Is the adiposity-associated FTO gene variant related to all-cause mortality independent of adiposity? Meta-analysis of data from 169,551 Caucasian adults

Zimmermann, E. et al. (2015) Is the adiposity-associated FTO gene variant related to all-cause mortality independent of adiposity? Meta-analysis of data from 169,551 Caucasian adults. Obesity Reviews, 16(4), pp. 327-340. (doi: 10.1111/obr.12263)

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Summary: Previously, a single nucleotide polymorphism (SNP), rs9939609, in the FTO gene showed a much stronger association with all-cause mortality than expected from its association with body mass index (BMI), body fat mass index (FMI) and waist circumference (WC). This finding implies that the SNP has strong pleiotropic effects on adiposity and adiposity-independent pathological pathways that leads to increased mortality. To investigate this further, we conducted a meta-analysis of similar data from 34 longitudinal studies including 169,551 adult Caucasians among whom 27,100 died during follow-up. Linear regression showed that the minor allele of the FTO SNP was associated with greater BMI (n = 169,551; 0.32 kg m−2; 95% CI 0.28–0.32, P <1 × 10−32), WC (n = 152,631; 0.76 cm; 0.68–0.84, P < 1 × 10−32) and FMI (n = 48,192; 0.17 kg m−2; 0.13–0.22, P = 1.0 × 10−13). Cox proportional hazard regression analyses for mortality showed that the hazards ratio (HR) for the minor allele of the FTO SNPs was 1.02 (1.00–1.04, P = 0.097), but the apparent excess risk was eliminated after adjustment for BMI and WC (HR: 1.00; 0.98–1.03, P = 0.662) and for FMI (HR: 1.00; 0.96–1.04, P = 0.932). In conclusion, this study does not support that the FTO SNP is associated with all-cause mortality independently of the adiposity phenotypes.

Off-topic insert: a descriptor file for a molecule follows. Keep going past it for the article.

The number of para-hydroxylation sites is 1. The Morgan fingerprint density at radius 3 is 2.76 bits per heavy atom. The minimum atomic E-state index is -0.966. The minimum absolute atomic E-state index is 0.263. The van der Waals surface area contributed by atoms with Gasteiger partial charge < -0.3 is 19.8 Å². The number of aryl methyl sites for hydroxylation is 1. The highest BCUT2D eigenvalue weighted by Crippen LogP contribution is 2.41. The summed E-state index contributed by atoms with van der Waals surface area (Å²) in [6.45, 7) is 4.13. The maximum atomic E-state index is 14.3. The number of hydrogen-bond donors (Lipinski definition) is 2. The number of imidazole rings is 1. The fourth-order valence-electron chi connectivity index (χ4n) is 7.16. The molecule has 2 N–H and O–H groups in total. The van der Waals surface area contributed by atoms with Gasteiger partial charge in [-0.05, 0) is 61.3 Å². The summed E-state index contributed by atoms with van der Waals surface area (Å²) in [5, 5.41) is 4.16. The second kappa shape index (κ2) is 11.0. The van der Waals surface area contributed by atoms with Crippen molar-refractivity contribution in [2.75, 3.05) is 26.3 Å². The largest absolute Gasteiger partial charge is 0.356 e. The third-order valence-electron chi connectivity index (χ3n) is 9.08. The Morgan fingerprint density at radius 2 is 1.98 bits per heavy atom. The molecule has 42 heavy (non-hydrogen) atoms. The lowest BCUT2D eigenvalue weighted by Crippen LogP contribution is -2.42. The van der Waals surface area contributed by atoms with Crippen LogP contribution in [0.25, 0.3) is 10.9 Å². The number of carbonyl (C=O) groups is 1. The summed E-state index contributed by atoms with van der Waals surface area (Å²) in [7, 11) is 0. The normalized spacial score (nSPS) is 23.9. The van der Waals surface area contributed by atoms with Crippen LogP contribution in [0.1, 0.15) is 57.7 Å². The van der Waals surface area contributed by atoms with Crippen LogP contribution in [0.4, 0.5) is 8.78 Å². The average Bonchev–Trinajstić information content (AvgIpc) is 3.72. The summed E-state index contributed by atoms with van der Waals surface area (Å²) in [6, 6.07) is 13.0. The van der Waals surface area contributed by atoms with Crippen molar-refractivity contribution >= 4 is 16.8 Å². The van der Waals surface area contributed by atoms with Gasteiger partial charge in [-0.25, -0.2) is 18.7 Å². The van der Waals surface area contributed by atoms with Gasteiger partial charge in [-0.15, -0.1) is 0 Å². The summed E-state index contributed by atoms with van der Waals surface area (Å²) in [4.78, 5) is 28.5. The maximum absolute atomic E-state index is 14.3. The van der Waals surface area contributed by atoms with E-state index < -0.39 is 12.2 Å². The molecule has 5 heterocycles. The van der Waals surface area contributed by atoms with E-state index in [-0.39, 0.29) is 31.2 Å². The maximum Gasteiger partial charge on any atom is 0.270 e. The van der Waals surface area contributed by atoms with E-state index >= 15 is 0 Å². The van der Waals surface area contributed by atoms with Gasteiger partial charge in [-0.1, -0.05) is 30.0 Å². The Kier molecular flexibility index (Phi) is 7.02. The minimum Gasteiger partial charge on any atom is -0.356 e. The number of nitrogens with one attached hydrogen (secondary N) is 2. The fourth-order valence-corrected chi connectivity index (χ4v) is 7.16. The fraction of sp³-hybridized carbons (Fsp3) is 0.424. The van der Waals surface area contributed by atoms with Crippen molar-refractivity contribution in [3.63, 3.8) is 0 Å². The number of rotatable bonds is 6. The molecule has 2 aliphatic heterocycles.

Item Type:Articles
Additional Information:Ian Ford: part of the FTO-Mor tality Collaborating Group, contributing cohort data.
Glasgow Author(s) Enlighten ID:Ford, Professor Ian and Strawbridge, Dr Rona
Authors: Zimmermann, E., Ängquist, L.H., Mirza, S.S., Zhao, J.H., Chasman, D.I., Fischer, K., Qi, Q., Smith, A.V., Thinggaard, M., Jarczok, M.N., Nalls, M.A., Trompet, S., Timpson, N.J., Schmidt, B., Jackson, A.U., Lyytikäinen, L.P., Verweij, N., Mueller-Nurasyid, M., Vikström, M., Marques-Vidal, P., Wong, A., Meidtner, K., Middelberg, R.P., Strawbridge, R.J., Christiansen, L., Kyvik, K.O., Hamsten, A., Jääskeläinen, T., Tjønneland, A., Eriksson, J.G., Whitfield, J.B., Boeing, H., Hardy, R., Vollenweider, P., Leander, K., Peters, A., van der Harst, P., Kumari, M., Lehtimäki, T., Meirhaeghe, A., Tuomilehto, J., Jöckel, K.-H., Ben-Shlomo, Y., Sattar, N., Baumeister, S.E., Davey Smith, G., Casas, J.P., Houston, D.K., März, W., Christensen, K., Gudnason, V., Hu, F.B., Metspalu, A., Ridker, P.M., Wareham, N.J., Loos, R.J.F., Tiemeier, H., Sonestedt, E., Sørensen, T.I.A., and Ford, I.
College/School:College of Medical Veterinary and Life Sciences > School of Health & Wellbeing > Robertson Centre
Journal Name:Obesity Reviews
ISSN (Online):1467-789X

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